I set it down as the most significant commentary on his state of mind. He regarded the book with intense disfavour, tore it in two, and used a handful of its fine deckle-edged leaves to get the fire going. They burned well, and presently the rest followed. Well for Dickson’s peace of mind that he was not a witness of such vandalism.

A little warmer but in no way more cheerful, he resumed his watch near the window. The day was getting darker, and promised an early dusk. His watch told him that it was after four, and still nothing had happened. Where on earth were Dickson and the Princess? Where in the name of all that was holy were the police? Any minute now the brig might arrive and land its men, and he would be left there as a burnt-offering to their wrath. There must have been an infernal muddle somewhere. . . . Anyhow the Princess was out of the trouble, but where the Lord alone knew. . . . Perhaps the reinforcements were lying in wait for the boats at the Garplefoot. That struck him as a likely explanation, and comforted him. Very soon he might hear the sound of an engagement to the south, and the next thing would be Dobson and his crew in flight. He was determined to be in the show somehow and would be very close on their heels. He felt a peculiar dislike to all three, but especially to Léon. The Belgian’s small baby features had for four days set him clenching his fists when he thought of them.

The next thing he saw was one of the tinklers running hard towards the Tower. He cried something to Dobson, which Heritage could not catch, but which woke the latter to activity. The innkeeper shouted to Léon and Spidel, and the tinkler was excitedly questioned. Dobson laughed and slapped his thigh. He gave orders to the others, and himself joined the tinkler and hurried off in the direction of the Garplefoot. Something was happening there, something of ill omen, for the man’s face and manner had been triumphant. Were the boats landing?

As Heritage puzzled over this event, another figure appeared on the scene. It was a big man in knickerbockers and mackintosh, who came round the end of the House from the direction of the South Lodge. At first he thought it was the advance-guard from his own side, the help which Dickson had gone to find, and he only restrained himself in time from shouting a welcome. But surely their supports would not advance so confidently in enemy country. The man strode over the slopes as if looking for somebody; then he caught sight of Léon and waved him to come. Léon must have known him, for he hastened to obey.

The two were about thirty yards from Heritage’s window. Léon was telling some story volubly, pointing now to the Tower and now towards the sea. The big man nodded as if satisfied. Heritage noted that his right arm was tied up, and that the mackintosh sleeve was empty, and that brought him enlightenment. It was Loudon the factor, whom Dickson had winged the night before. The two of them passed out of view in the direction of Spidel.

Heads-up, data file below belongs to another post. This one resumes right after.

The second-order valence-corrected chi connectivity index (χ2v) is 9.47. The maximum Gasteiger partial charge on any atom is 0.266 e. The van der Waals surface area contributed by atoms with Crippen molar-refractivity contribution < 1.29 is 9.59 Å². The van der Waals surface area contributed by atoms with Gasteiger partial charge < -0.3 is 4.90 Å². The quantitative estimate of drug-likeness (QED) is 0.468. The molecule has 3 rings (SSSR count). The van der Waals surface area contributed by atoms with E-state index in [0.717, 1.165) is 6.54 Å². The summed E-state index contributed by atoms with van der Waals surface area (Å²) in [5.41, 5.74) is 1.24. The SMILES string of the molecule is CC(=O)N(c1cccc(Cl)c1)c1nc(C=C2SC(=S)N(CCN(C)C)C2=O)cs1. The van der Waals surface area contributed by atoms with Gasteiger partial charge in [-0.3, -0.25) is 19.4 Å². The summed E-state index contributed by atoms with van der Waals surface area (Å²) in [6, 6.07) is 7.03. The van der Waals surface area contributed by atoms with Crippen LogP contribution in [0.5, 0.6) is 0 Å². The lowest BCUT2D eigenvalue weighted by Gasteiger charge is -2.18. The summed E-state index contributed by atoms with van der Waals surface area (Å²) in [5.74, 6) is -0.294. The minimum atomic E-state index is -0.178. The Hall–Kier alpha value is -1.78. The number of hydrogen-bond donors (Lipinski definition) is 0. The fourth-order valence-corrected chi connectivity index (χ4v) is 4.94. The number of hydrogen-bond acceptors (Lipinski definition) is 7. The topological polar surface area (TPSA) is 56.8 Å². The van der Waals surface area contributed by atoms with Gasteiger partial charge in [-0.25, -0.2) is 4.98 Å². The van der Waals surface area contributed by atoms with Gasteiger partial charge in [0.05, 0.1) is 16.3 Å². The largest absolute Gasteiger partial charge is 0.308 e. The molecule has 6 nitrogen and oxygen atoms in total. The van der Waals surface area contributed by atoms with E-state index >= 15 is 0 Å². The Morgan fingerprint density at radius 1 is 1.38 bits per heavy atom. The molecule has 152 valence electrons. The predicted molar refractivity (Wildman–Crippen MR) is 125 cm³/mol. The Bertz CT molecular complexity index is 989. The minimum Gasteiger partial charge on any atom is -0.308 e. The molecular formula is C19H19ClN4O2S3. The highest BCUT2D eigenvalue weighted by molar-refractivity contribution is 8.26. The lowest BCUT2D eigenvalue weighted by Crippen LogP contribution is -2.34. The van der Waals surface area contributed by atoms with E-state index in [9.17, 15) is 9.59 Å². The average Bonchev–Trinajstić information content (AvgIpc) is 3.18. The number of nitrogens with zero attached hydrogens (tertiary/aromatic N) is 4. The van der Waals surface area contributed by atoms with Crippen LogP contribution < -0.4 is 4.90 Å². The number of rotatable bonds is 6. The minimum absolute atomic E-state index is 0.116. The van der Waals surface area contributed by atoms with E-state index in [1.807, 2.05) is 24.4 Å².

The sight awoke Heritage to the supreme unpleasantness of his position. He was utterly alone on the headland, and his allies had vanished into space, while the enemy plans, moving like clock-work, were approaching their consummation. For a second he thought of leaving the Tower and hiding somewhere in the cliffs. He dismissed the notion unwillingly, for he remembered the task that had been set him. He was there to hold the fort to the last—to gain time, though he could not for the life of him see what use time was to be when all the strategy of his own side seemed to have miscarried. Anyhow, the blackguards would be sold for they would not find the Princess. But he felt a horrid void in the pit of his stomach, and a looseness about his knees.

The moments passed more quickly as he wrestled with his fears. The next he knew the empty space below his window was filling with figures. There was a great crowd of them, rough fellows with seamen’s coats, still dripping as if they had had a wet landing. Dobson was with them, but for the rest they were strange figures.

Now that the expected had come at last Heritage’s nerves grew calmer. He made out that the newcomers were trying the door, and he waited to hear it fall, for such a mob could soon force it. But instead a voice called from beneath.

“Will you please open to us?” it said.

He stuck his head out and saw a little group with one man at the head of it, a young man clad in oilskins whose face was dim in the murky evening. The voice was that of a gentleman.

“I have orders to open to no one,” Heritage replied.

“Then I fear we must force an entrance,” said the voice.

“You can go to the devil,” said Heritage.